BioAmber’s Sarnia Plant Operating At Commercial Scale

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Jim Lane

Ultra-secret yeast tech also exceeding expectations in yield, productivity and quality, BioAmber reports.

Baby Sarnia checks in at 60 million pounds, no ounces, doing fine.

In Canada, BioAmber’s (BIOA) Sarnia joint venture with Mitsui & Co. Ltd. has begun shipping bio-succinic acid to customers and is operating its manufacturing process at commercial scale, meeting a significant company milestone, the company said.

Yeast biotechnology exceeds performance targets

BioAmber has confirmed the performance of its proprietary yeast in the production fermenters in Sarnia. The fermentation performance achieved is significantly above the initial targets set for 2015, and the yield and productivity levels already exceed the targets the plant was designed to hit longer term. The bio-succinic acid being produced is of higher quality than the product previously produced in the demonstration plant located in France.

Customer shipments initiated

Initial shipments have started to customers so they can confirm the quality of the bio-succinic acid produced in the Sarnia plant. Management expects the Sarnia plant to be in commercial operation later this month and to increase production volumes progressively to reach full capacity in 2017.

3 lessons learned so far in the BioAmber story

1. Limited feedstock risk is a good idea. BioAmber is using relatively plentiful Ontario corn sugars that are generally available in the sub-$4 range, and for which a supply chain is already in place.

2. Think advantaged fermenation, not advanced. Succinic acid is one of the most efficient targets, starting from dextrose. C4H6O4 succinic, from C6H12O6 dextrose that’s up to 98% theoretical efficiency, much higher than making hydrocarbons or alcohols from sugar. Plus, it’s a one-pot system compared to stepping up to succinc from a petroleum-based hydrocarbon.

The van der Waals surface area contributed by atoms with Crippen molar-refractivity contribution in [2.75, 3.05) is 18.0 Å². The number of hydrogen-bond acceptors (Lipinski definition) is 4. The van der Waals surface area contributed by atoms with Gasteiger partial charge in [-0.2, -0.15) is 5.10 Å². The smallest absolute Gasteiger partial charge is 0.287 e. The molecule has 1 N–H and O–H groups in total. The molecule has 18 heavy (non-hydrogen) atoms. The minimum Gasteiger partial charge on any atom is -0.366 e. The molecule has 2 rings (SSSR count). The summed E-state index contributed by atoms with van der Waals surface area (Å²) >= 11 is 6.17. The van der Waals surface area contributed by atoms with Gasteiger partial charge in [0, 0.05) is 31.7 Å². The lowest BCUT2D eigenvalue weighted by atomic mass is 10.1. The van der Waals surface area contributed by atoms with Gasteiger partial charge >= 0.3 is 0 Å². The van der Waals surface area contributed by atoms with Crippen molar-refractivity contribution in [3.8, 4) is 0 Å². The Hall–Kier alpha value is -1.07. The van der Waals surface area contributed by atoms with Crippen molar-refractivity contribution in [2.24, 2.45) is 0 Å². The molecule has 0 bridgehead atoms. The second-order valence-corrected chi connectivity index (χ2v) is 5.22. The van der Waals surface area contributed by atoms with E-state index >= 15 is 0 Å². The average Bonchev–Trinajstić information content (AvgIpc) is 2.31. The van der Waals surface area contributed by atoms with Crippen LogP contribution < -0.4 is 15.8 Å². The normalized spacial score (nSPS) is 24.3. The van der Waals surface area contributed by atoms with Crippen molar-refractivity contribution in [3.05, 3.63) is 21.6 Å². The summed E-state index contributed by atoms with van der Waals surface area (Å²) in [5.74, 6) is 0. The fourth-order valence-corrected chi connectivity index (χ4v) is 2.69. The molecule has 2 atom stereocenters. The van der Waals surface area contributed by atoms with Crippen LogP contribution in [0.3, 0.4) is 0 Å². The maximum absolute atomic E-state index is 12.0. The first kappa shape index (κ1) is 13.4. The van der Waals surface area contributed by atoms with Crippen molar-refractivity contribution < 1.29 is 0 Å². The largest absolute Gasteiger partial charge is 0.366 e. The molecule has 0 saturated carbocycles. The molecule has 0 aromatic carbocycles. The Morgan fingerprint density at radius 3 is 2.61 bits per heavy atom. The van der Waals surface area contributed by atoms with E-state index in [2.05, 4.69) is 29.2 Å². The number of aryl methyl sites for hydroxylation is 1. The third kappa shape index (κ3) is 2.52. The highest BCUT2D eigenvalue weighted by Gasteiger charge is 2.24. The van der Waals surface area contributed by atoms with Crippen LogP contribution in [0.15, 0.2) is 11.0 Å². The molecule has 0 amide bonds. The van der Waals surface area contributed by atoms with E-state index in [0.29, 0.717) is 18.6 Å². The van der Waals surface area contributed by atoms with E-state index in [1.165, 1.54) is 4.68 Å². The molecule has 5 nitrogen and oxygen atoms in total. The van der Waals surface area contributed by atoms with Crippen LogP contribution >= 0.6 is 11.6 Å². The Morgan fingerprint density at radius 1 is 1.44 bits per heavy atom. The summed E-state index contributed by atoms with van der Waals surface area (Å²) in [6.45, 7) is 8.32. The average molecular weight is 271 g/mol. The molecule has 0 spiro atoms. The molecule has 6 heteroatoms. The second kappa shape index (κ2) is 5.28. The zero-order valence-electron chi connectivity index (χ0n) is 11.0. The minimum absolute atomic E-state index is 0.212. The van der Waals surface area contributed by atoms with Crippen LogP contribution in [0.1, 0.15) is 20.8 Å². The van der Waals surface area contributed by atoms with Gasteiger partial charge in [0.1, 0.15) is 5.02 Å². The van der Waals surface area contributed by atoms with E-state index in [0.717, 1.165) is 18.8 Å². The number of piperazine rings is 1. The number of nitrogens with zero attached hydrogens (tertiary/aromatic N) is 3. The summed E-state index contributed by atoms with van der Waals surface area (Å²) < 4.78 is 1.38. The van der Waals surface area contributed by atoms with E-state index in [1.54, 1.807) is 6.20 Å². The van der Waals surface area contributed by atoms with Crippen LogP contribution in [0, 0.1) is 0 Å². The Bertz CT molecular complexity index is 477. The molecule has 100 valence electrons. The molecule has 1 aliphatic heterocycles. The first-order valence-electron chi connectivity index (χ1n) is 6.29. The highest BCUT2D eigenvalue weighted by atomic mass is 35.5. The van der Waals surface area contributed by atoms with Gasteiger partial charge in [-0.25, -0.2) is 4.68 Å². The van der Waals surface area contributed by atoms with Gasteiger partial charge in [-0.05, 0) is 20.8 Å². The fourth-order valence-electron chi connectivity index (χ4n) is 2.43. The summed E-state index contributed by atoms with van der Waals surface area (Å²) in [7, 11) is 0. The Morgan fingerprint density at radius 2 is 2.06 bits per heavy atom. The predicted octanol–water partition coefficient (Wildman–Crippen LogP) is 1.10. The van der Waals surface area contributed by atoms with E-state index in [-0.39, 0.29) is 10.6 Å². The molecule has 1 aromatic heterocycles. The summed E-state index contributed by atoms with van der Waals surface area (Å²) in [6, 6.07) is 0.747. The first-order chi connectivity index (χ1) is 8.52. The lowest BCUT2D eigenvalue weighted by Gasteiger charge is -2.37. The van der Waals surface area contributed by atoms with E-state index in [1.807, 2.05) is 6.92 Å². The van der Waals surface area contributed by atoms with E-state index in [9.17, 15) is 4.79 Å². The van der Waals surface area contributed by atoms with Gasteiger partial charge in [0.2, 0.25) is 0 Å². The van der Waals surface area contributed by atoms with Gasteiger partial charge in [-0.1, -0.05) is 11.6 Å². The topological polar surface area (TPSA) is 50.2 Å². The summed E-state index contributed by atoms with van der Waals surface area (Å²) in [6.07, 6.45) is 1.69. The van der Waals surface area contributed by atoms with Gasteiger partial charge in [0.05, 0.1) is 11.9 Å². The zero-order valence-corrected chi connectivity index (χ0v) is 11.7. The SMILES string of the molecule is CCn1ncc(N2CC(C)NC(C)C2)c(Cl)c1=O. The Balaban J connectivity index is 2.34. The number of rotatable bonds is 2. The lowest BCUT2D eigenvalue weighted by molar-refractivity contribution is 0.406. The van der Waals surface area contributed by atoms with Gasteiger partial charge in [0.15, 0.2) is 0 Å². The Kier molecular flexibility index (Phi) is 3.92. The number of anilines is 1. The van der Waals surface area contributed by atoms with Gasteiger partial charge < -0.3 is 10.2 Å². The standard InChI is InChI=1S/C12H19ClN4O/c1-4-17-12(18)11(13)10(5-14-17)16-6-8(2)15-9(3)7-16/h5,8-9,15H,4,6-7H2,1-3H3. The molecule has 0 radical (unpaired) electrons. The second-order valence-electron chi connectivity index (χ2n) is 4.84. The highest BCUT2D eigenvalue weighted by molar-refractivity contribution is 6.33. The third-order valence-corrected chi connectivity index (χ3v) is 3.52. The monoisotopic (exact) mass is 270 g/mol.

3. Creative offtake partnerships make a real difference. The take-or-pay partnership with Vinmar for boatloads of succinic acid relieves a young company from the burden of identifying and capturing all the global customers, and aids immensely with financing by offloading some market risk. Under the terms of the 15-year agreement, Vinmar has committed to purchase and BioAmber Sarnia has committed to sell 10,000 tons of succinic acid per year from the 30,000 ton per year capacity plant that is currently under construction in Sarnia, Canada.

One lesson left to learn

Will the technology reach nameplate capacity, and when? That’s a questino not only of the yield but the at-scale rates and titers and whether the economic lift from sugar to succinic supports the capex. BioAMber says, emphatically, yes and we’re standing by for confirmation when the company reaches expected capacity in 2018.

More about BioAmber, including growth potential and future milestones

The Digest’s 2015 8-Slide Guide

The Digest’s 2015 5-Minute Guide

Reaction from BioAmber

Not surprisingly, some proud peacocks around Planet BioAmber.

“The operational ramp-up is ongoing and our fermentation results have exceeded all expectations, offering us the prospect of better operating margins than we had originally projected,” said Fabrice Orecchioni, BioAmber’s Chief Operations Officer. “We have a remarkable group of dedicated employees in the plant, supported by excellent engineers, and our decision to hire and train them well in advance of the startup is paying dividends. We are only a few weeks from commercial production and our yeast has already proven to be operationally robust and efficient, and our purification process is producing the high quality bio-succinic acid that we expected,” he added.

Jim Lane is editor and publisher  of Biofuels Digest where this article was originally published. Biofuels Digest is the most widely read  Biofuels daily read by 14,000+ organizations. Subscribe here.


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